Information WarriorsOf course, atrocities are usually publicised to damn their alleged perpetrators, not to laud them. And over the past century or so there have been many instances of such propaganda, from stories of German soldiers raping and pillaging in occupied Belgium to the (completely fictitious) account of Iraqi forces ripping premature Kuwaiti babies out of incubators and throwing them on the floor to die. All is fair in love and war, it seems. But whether the powers that be spin stories to their best advantage or totally fabricate them, the common motivation is a belief that perception management can influence public opinion massively, in their interest. PR and strategy firms such as Hill+Knowlton and Bell Pottinger earned hundreds of millions of pounds in advising their governmental clients how best to massage the message. But as George Orwell astutely predicted in Nineteen Eighty-Four, the Ministry of Truth can in reality be a factory of lies.

Latterly, the situation has become even more complicated by the growth in disinformation, generated not just from Russia, and the weaponisation by Donald Trump of Fake News and “alternative facts”, leading to the widespread acceptance of the idea in swaths of the population that something is true if they believe it. For someone such as myself, who has spent half a century working in the media, this is all very depressing. But Kinross does offer a glimmer of hope in the final section of his book, by focusing on the positive aspects of what Harvard Professor Joseph Nye dubbed “soft power” and the potential of bodies such as the British Council. Nonetheless, in the specific context of the Middle East and the information war with the West, the challenge is daunting, in both directions. Opinion polls in countries such as Egypt and Saudi Arabia found as much of 90 per cent of the population had a negative opinion of the United States, mainly because of Uncle Sam’s interventions in the region. With regard to Britain there are similarly hostile reactions, especially among the young, over the legacy of the Balfour Declaration and the 2003 Iraq War in particular. But does the British public really care? A 2017 poll discovered few people in the UK know very much about the Arab world and few are interested in finding out more. Reading this book would be a salutary lesson.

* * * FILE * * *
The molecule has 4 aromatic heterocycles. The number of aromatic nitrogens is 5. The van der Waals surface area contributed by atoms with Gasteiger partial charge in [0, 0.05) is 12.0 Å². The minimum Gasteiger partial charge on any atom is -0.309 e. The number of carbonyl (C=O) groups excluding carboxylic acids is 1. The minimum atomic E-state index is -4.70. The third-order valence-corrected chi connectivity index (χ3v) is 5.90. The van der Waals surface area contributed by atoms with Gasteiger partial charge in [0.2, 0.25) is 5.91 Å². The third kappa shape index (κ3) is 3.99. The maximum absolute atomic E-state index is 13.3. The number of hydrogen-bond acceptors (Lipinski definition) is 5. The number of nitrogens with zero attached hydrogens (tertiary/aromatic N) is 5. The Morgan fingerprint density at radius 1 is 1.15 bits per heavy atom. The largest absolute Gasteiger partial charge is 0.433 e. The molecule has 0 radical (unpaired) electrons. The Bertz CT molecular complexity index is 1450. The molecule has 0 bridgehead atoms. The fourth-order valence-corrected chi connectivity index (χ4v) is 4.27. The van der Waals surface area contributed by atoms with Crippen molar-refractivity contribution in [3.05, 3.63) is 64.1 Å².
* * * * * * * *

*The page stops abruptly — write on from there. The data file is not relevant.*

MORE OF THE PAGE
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Stay at Home

Posted by jonathanfryer on Tuesday, 24th March, 2020

Stay at HomeLast night, in a televised address, British Prime Minister Boris Johnson did what he should have done at least a week ago by telling people to stay at home in an effort to curb the spread of the Coronavirus. For once it was not the joking Boris boasting about how we were going to “send the virus packing” within 12 weeks, or how the production of new ventilators would prove to be “the last gasp”. Instead he delivered rather a sombre and measured commentary on the current challenges and the new measures that have been brought in to confront them. And unlike Donald Trump on the other side of the Atlantic, he did not diverge from his script. Advice about social distancing had been transformed into instructions, following a sunny weekend in which hundreds of thousands, if not millions, of Brits had shamefully ignored the warnings and gone out to enjoy the parks or the seaside en masse. Now, people — not just in London, which is the epicentre of the UK’s COVID19 cases — are told to stay at home except when they need to go to supermarkets or pharmacies to stock up on food or medicines. But they can also go out for one daily burst of exercise, such as a jog in the park, as long as they keep well away from others. Gatherings of more than two people are banned, except among members of the same household. The police will in principle have the power to order home and even fine transgressors, though it is unlikely that this power will be used as rigorously as it is being in France. Boris Johnson himself, as a libertarian, must be uncomfortable about these restrictions on people’s daily lives, which the newspaper of which he has been a star columnist, the Daily Telegraph, headlined as “End of freedom”. That is a grotesque and potentially counter-productive thing to trumpet. Instead, they could legitimately have asked: why did it take the British government a week to ten days to really learn the lessons from Italy and then act? And how many more lives have been put at risk because they didn’t?